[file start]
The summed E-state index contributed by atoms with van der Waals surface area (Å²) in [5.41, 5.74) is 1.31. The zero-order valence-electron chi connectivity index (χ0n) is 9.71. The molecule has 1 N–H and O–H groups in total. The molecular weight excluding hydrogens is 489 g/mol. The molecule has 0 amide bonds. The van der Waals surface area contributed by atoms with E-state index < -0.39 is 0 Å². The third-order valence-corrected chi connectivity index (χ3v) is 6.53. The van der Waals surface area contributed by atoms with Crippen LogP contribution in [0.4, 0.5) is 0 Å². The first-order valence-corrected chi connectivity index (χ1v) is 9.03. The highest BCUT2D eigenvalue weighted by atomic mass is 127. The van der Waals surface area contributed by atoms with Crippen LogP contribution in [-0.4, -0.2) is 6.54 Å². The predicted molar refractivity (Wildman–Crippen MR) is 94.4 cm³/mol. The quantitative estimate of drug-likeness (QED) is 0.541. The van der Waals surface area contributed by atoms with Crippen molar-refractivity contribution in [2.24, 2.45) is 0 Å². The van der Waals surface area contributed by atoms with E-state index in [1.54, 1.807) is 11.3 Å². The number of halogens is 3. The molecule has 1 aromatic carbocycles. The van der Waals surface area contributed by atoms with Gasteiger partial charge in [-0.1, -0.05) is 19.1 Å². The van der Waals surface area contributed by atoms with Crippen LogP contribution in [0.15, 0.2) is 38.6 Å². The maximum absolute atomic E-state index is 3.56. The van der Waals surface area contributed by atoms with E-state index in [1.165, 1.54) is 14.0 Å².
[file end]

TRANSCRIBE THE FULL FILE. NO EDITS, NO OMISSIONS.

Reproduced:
The summed E-state index contributed by atoms with van der Waals surface area (Å²) in [5.41, 5.74) is 1.31. The zero-order valence-electron chi connectivity index (χ0n) is 9.71. The molecule has 1 N–H and O–H groups in total. The molecular weight excluding hydrogens is 489 g/mol. The molecule has 0 amide bonds. The van der Waals surface area contributed by atoms with E-state index < -0.39 is 0 Å². The third-order valence-corrected chi connectivity index (χ3v) is 6.53. The van der Waals surface area contributed by atoms with Crippen LogP contribution in [0.4, 0.5) is 0 Å². The first-order valence-corrected chi connectivity index (χ1v) is 9.03. The highest BCUT2D eigenvalue weighted by atomic mass is 127. The van der Waals surface area contributed by atoms with Crippen LogP contribution in [-0.4, -0.2) is 6.54 Å². The predicted molar refractivity (Wildman–Crippen MR) is 94.4 cm³/mol. The quantitative estimate of drug-likeness (QED) is 0.541. The van der Waals surface area contributed by atoms with Crippen molar-refractivity contribution in [2.24, 2.45) is 0 Å². The van der Waals surface area contributed by atoms with E-state index in [1.54, 1.807) is 11.3 Å². The number of halogens is 3. The molecule has 1 aromatic carbocycles. The van der Waals surface area contributed by atoms with Gasteiger partial charge in [-0.1, -0.05) is 19.1 Å². The van der Waals surface area contributed by atoms with Crippen LogP contribution in [0.15, 0.2) is 38.6 Å². The maximum absolute atomic E-state index is 3.56. The van der Waals surface area contributed by atoms with E-state index in [1.165, 1.54) is 14.0 Å².